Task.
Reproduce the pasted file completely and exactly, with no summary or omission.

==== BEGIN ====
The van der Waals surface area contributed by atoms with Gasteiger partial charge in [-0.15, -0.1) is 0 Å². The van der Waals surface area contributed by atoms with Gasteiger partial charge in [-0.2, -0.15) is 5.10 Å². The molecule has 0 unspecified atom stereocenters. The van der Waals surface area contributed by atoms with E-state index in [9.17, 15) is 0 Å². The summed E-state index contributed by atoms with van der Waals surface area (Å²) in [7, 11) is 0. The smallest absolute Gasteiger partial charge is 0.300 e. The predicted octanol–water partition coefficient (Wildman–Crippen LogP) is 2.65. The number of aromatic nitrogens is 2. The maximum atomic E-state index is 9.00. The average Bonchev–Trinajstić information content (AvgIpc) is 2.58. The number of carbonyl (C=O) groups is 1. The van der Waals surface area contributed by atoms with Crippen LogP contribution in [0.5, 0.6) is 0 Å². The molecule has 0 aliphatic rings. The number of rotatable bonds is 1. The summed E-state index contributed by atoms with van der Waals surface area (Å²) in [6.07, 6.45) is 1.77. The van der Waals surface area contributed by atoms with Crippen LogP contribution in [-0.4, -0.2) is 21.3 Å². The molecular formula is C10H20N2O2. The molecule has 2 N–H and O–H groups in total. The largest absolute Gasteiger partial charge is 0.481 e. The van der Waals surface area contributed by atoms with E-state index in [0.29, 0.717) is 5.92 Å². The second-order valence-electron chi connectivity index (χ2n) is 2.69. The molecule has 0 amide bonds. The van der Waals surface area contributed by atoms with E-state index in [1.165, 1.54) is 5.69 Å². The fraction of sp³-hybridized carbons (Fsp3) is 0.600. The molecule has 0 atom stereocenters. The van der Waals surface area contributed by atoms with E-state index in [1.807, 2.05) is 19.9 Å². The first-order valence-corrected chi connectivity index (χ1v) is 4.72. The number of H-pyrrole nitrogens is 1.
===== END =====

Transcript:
The van der Waals surface area contributed by atoms with Gasteiger partial charge in [-0.15, -0.1) is 0 Å². The van der Waals surface area contributed by atoms with Gasteiger partial charge in [-0.2, -0.15) is 5.10 Å². The molecule has 0 unspecified atom stereocenters. The van der Waals surface area contributed by atoms with E-state index in [9.17, 15) is 0 Å². The summed E-state index contributed by atoms with van der Waals surface area (Å²) in [7, 11) is 0. The smallest absolute Gasteiger partial charge is 0.300 e. The predicted octanol–water partition coefficient (Wildman–Crippen LogP) is 2.65. The number of aromatic nitrogens is 2. The maximum atomic E-state index is 9.00. The average Bonchev–Trinajstić information content (AvgIpc) is 2.58. The number of carbonyl (C=O) groups is 1. The van der Waals surface area contributed by atoms with Crippen LogP contribution in [0.5, 0.6) is 0 Å². The molecule has 0 aliphatic rings. The number of rotatable bonds is 1. The summed E-state index contributed by atoms with van der Waals surface area (Å²) in [6.07, 6.45) is 1.77. The van der Waals surface area contributed by atoms with Crippen LogP contribution in [-0.4, -0.2) is 21.3 Å². The molecular formula is C10H20N2O2. The molecule has 2 N–H and O–H groups in total. The largest absolute Gasteiger partial charge is 0.481 e. The van der Waals surface area contributed by atoms with E-state index in [0.29, 0.717) is 5.92 Å². The second-order valence-electron chi connectivity index (χ2n) is 2.69. The molecule has 0 amide bonds. The van der Waals surface area contributed by atoms with E-state index in [1.165, 1.54) is 5.69 Å². The fraction of sp³-hybridized carbons (Fsp3) is 0.600. The molecule has 0 atom stereocenters. The van der Waals surface area contributed by atoms with E-state index in [1.807, 2.05) is 19.9 Å². The first-order valence-corrected chi connectivity index (χ1v) is 4.72. The number of H-pyrrole nitrogens is 1.